That said; let’s explore the Cub’s march to October glory after a century of disappointment and discuss similarities to Dipoto’s current undertaking.

Theo Comes To Wrigley

In October 2011, former Red Sox GM Theo Epstein became the Cubs’ President of Baseball Operations. Joining Epstein was former Padres GM Jed Hoyer, who assumed the same title in Chicago.

Epstein’s arrival fueled high expectations in the Windy City. He built World Series winners and ended Boston’s 86-year championship drought. Similarly, the Cubs hadn’t won a Fall Classic in over a century.

Despite Epstein’s reputation, his task would be challenging. Here’s where the Cubs stood in several key areas when the duo arrived.

Cubs 2011 MLB Rankings

Essentially, the Cubs had an aging roster with bloated contracts. Moreover, their minor league system couldn’t support a resurgence. Weren’t the Mariners in a similar position last October?

Good, Meh, and Ugly

The 2018 Mariners won 89 games, but run production and prevention resembled the output of a mediocre team. Even worse, the roster was the oldest in MLB and the farm system among the least productive.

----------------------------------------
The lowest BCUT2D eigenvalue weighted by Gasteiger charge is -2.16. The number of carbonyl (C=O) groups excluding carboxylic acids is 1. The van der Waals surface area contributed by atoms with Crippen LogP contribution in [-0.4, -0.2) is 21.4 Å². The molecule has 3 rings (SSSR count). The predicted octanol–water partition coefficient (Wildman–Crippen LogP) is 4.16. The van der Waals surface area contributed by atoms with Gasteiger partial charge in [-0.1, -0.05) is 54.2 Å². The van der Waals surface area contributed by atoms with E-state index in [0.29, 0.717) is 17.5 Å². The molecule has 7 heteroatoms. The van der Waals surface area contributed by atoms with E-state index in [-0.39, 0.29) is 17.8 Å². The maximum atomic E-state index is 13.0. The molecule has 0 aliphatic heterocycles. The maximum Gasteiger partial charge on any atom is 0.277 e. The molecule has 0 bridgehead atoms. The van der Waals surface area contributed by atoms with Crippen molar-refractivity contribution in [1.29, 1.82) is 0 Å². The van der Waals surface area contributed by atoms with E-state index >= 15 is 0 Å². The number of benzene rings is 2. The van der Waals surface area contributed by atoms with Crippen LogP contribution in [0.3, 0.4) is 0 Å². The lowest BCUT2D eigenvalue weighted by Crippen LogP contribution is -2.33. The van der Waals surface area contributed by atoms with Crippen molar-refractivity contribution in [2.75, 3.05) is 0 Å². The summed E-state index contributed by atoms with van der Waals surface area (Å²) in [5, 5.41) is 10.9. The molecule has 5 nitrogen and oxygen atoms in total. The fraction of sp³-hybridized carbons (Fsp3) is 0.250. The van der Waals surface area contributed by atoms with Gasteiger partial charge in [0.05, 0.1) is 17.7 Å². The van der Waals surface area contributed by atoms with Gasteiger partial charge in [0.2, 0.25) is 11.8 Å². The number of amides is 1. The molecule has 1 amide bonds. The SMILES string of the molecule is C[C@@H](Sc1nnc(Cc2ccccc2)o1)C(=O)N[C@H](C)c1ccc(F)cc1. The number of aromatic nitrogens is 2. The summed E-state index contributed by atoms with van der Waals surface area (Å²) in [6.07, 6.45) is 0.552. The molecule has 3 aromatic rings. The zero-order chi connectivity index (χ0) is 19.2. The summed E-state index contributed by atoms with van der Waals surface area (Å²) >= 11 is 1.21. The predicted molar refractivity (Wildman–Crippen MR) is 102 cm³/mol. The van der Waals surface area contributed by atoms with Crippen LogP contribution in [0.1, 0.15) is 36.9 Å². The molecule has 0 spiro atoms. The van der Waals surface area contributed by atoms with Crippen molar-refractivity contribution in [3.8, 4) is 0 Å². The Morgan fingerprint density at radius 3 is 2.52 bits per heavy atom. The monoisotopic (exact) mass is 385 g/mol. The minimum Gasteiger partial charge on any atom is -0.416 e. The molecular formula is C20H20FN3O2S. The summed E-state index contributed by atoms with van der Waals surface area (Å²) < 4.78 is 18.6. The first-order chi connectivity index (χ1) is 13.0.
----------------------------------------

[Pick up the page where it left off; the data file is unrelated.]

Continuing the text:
Mariners 2018 MLB Rankings

The Mariners weren’t “cheap” in 2018 spending $158 million on its payroll. Unfortunately, several well-compensated players weren’t delivering adequate results.

Félix Hernández (age-33) hasn’t pitched well since 2016, but remains the club’s highest player ($26.9 million) this year. Similarly, Kyle Seager (31) has under-performed his $19 million paycheck in recent years.

Another aging veteran – Robinson Canó – disappointed in a different way. Canó missed half the season due to a PED-related suspension.

Cleaning House

Despite the challenges facing Epstein and Hoyer, they transformed Chicago’s lovable losers into NLCS participants in four years and World Series champions a season later. How’d they do it?

Methodical deconstruction of their aging, overpriced roster and the incremental introduction of young, controllable contributors. Sounds similar to what Dipoto is attempting, right?

The following were the priciest players Chicago’s systematically jettisoned during 2012-13.

Costly 2012 Contributors
Alfonso Soriano